This is the fourth year of the OBOD East Coast Gathering, (which I have reviewed before on this blog) and if anything can be said for certain, its that a tribe has now been firmly established. In the four years that I’ve been attending the gathering, I’ve watched us grow from a group newly formed to a community with rich traditions, rituals, and kinship. Coming to the ECG this year, after a very difficult year for me in particular, was coming home. This is beyond friendship, beyond family, reaching something deeper and more meaningful than most other relationships. We are a tribe, we are kin, we are brothers and sisters in a sacred tradition honoring the land and supporting each other. At one point in the gathering, the question was raised–is the gathering more “real” than what we were all returning to? Which reality is reality? These are things worth considering, and certainly, as we all spend substantial time in “readjustment” as we return to our jobs and hectic lives, the tribe that is the ECG will continue to hold the events of this past weekend in our hearts and minds. In this review, I hope to capture some of the highlights of our gathering.
The Spirits of Place. I am always amazed by the welcoming nature of the spirits of the land of
Camp Netimus. They are serene and welcoming, whimsical and witty, and willing to share their knowledge. From the fairy mounds and moss-covered fairy pathways deep in the forest and the stone cairns that seem to have grown out of the earth herself to nearby babbling brooks and our forest circle, the land holds us, cherishes us, and nurtures us as we gather. We had fewer acorns than last year (which was a shame, I was finally prepared with good buckets for harvesting them) but that did prevent the usual three or four acorns knocking you on the head during the gathering. Our weather, for the most part, was sunny and cool. We did finally receive a good storm or two on Saturday evening–but druids welcome all weather!
Story and Song. One of the highlights this year were our UK visitors, Damh the Bard, OBOD Pendragon; Cerri Lee, Pagan Artist; and Susan Jones, OBOD Tutor Coordinator. Damh gave us a wonderful concert on Thursday evening by our fire, where he sang some of his greatest songs, including two personal favorites of mine, “The Green and Gray” and “Sons and Daughters of Robin Hood.” If you haven’t yet had a chance to listen to his music, I strongly suggest doing so–his work resonates deeply for many of us. Damh, furthermore, is wonderful in person–I have listened to the OBOD Druidcast for many years, but seeing Damh in person was a rare treat. In addition to the concert, each night our fires were home to bardic arts of many kinds–stories, songs, poems, dancing, and drumming.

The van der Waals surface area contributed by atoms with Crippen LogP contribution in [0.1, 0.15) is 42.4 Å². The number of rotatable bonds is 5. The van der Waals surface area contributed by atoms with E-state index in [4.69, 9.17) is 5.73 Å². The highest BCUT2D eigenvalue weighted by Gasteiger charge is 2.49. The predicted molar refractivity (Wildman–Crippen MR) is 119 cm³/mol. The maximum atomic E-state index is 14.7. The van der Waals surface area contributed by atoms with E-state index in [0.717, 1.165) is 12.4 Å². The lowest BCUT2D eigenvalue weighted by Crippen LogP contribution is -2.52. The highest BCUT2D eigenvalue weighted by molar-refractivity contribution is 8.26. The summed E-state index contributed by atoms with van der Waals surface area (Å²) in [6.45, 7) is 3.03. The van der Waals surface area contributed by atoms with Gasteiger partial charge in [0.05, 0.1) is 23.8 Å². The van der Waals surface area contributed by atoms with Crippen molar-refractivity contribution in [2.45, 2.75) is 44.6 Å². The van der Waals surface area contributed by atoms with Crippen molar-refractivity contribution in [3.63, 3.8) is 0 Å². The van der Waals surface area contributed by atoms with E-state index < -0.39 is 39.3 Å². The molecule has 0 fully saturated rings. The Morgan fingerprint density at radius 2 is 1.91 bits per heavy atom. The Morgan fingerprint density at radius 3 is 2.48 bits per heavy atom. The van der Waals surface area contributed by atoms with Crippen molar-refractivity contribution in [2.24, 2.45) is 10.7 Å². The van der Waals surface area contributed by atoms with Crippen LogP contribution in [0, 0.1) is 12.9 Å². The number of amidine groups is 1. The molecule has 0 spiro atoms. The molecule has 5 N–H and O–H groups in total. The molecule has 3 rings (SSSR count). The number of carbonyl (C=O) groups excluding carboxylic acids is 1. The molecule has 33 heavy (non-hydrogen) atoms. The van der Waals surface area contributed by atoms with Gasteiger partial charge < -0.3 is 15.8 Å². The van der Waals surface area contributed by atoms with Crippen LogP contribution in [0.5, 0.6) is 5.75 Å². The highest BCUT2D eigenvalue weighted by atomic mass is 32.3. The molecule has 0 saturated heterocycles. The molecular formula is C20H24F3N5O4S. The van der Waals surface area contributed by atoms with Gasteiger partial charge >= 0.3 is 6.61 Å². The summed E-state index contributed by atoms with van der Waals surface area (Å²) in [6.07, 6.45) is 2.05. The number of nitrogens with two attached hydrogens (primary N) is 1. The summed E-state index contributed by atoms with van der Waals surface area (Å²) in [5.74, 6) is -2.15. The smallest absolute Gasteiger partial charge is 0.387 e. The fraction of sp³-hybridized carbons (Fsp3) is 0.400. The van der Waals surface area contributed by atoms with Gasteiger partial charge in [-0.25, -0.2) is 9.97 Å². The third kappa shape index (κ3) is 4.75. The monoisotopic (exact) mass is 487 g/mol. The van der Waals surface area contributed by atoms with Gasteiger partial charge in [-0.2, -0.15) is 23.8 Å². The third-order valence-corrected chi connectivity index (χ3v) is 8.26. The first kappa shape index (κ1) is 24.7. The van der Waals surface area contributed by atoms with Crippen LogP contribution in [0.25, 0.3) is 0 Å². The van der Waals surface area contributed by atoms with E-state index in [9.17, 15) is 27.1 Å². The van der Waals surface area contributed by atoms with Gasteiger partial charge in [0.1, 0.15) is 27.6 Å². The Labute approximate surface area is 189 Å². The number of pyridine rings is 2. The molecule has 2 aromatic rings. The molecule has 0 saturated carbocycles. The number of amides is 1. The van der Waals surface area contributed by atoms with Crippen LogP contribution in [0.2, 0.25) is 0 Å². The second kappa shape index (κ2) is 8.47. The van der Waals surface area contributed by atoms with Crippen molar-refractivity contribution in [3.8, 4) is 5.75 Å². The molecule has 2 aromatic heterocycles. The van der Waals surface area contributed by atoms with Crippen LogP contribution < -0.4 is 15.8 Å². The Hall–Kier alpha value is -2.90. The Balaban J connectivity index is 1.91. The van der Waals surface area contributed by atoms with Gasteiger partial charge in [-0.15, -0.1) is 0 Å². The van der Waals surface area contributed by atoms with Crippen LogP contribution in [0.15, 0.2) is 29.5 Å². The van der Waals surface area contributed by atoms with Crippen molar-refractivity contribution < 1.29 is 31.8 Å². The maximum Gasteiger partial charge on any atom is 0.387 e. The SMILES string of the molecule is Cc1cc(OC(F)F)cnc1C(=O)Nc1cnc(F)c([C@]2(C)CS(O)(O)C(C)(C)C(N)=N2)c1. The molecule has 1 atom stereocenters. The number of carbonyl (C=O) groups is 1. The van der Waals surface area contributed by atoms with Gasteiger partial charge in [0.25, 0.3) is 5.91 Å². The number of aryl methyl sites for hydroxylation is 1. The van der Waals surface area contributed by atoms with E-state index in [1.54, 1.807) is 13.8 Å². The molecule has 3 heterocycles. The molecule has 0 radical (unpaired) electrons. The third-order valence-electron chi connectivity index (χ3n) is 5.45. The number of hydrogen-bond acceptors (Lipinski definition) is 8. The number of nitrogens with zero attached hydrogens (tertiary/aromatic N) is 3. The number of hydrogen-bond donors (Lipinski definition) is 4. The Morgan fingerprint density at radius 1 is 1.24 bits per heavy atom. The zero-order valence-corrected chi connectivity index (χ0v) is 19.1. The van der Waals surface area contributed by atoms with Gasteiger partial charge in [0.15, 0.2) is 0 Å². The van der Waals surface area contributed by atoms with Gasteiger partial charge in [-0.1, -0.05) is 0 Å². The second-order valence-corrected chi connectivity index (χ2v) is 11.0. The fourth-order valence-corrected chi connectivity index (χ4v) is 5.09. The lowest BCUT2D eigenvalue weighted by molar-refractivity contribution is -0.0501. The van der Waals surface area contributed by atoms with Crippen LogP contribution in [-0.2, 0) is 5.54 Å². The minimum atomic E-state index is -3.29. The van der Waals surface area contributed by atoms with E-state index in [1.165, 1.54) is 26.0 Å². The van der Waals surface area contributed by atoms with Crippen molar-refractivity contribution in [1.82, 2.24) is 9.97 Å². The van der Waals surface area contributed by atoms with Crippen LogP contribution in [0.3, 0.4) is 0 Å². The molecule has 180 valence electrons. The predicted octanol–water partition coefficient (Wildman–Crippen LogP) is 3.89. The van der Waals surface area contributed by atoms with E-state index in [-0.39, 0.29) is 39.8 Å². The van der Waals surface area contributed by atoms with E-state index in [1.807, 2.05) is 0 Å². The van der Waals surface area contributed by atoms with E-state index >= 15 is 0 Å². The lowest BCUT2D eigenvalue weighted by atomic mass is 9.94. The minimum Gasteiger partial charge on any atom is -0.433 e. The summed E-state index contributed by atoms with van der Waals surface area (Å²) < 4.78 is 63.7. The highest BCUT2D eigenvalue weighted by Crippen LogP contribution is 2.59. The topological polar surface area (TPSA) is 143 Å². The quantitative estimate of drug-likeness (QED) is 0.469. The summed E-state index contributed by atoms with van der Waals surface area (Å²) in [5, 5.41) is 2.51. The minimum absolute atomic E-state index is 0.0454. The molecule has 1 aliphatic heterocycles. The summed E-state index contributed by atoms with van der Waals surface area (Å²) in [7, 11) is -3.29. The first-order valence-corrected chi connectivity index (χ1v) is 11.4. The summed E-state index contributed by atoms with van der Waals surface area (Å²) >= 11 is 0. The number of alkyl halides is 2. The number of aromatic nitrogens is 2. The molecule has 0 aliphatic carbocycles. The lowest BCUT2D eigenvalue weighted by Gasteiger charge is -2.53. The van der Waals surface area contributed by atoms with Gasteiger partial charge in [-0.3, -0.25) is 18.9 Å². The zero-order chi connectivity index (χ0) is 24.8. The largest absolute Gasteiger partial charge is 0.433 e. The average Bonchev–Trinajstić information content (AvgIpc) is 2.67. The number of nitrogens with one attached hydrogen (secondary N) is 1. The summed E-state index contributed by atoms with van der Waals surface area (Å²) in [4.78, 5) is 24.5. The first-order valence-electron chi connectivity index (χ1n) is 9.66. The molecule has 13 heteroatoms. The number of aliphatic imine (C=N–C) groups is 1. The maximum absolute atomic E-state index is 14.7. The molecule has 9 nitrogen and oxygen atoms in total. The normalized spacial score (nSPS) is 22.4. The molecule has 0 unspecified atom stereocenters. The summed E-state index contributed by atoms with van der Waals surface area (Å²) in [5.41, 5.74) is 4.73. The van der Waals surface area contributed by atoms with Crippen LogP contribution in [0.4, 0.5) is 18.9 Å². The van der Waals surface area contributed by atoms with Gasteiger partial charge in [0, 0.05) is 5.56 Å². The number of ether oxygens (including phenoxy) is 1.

Learning from One Another. Our gathering also had a fantastic line-up of workshops this year, including Fairy Houses with Denise Caron, Ogham and Druid Tree Magic from Damh the Bard, Survival Skills 101 with David Morrison, The Cauldron in Druidic Lore by Cerri Lee, Working with Animal Guides by Lorraine Soria, and the Journeyman and Hermit-Ways to Sacred Places with Susan Jones. Each workshop helped deepen our understanding of the living and spirit worlds, and all were meaningful. I especially enjoyed Susan’s historical discussion of the journeyman and the hermit and Damh’s discussion of how he does tree magic using the ogham. Simple, yet profound, the knowledge gained from these workshops will continue to be transformative both within and without.
Ritual and Initiations. On Saturday night, we initiated 3 druids and 12 ovates, for a record 5.5 hours of initiation (this is not something we set out to do, but we ended up having many more initiates than we had expected to have). Despite the long hours, it was exciting to see so many new–and old–faces during our initiations. We also initiated 14 new bards into the order–welcome new bards, and congratulations to those of you who entered new grades this year! In addition to the initiation rituals, we had a lovely opening and closing ceremony, an Alban Elfed ritual, and a ritual dedicated to the Lord of the Forest, Cernunnos. During our Alban Elfed ritual, the community received gifts from the bards (a very entertaining and moving act), gifts from ovates (a discussion of apples and the rich earth, among other things), gifts from the druids (anointing of ash and oil from our fires and chanting of ogham), from the children (a fairy house and numerous caterpillars from the children), and our guests (a gift of good hospitality). The Cerrunos ritual was particularly powerful–we processed deep into the forest to blazing fires and drumming, and summoned the lord of the forest to music and drumming.
It is the hour of recall….The hardest thing about the gathering is going home. I have a hard time thinking about how long it will be until another gathering comes–a full year will pass, and with it, joys, sorrows, and so much more. But if there is one thing I know, is that there will be another gathering, another time for our community to share, grow, and learn. I am very excited to see what our 5th year looks like, and in the meantime, I’ll honor our kinship and community by closing with the OBOD Vow, a vow we say at the end of each of our rituals, “We swear, by peace and love to stand, heart to heart and hand to hand. Mark, Oh Spirits, and hear us now, confirming this, our sacred vow.” With a community like ECG, this vow becomes more than just words–it shows the power such communities can hold.
*Special thanks to John Beckett for letting me share some of his photos! I was very busy organizing the Alban Elfed ritual and forgot to take any photos of my own!*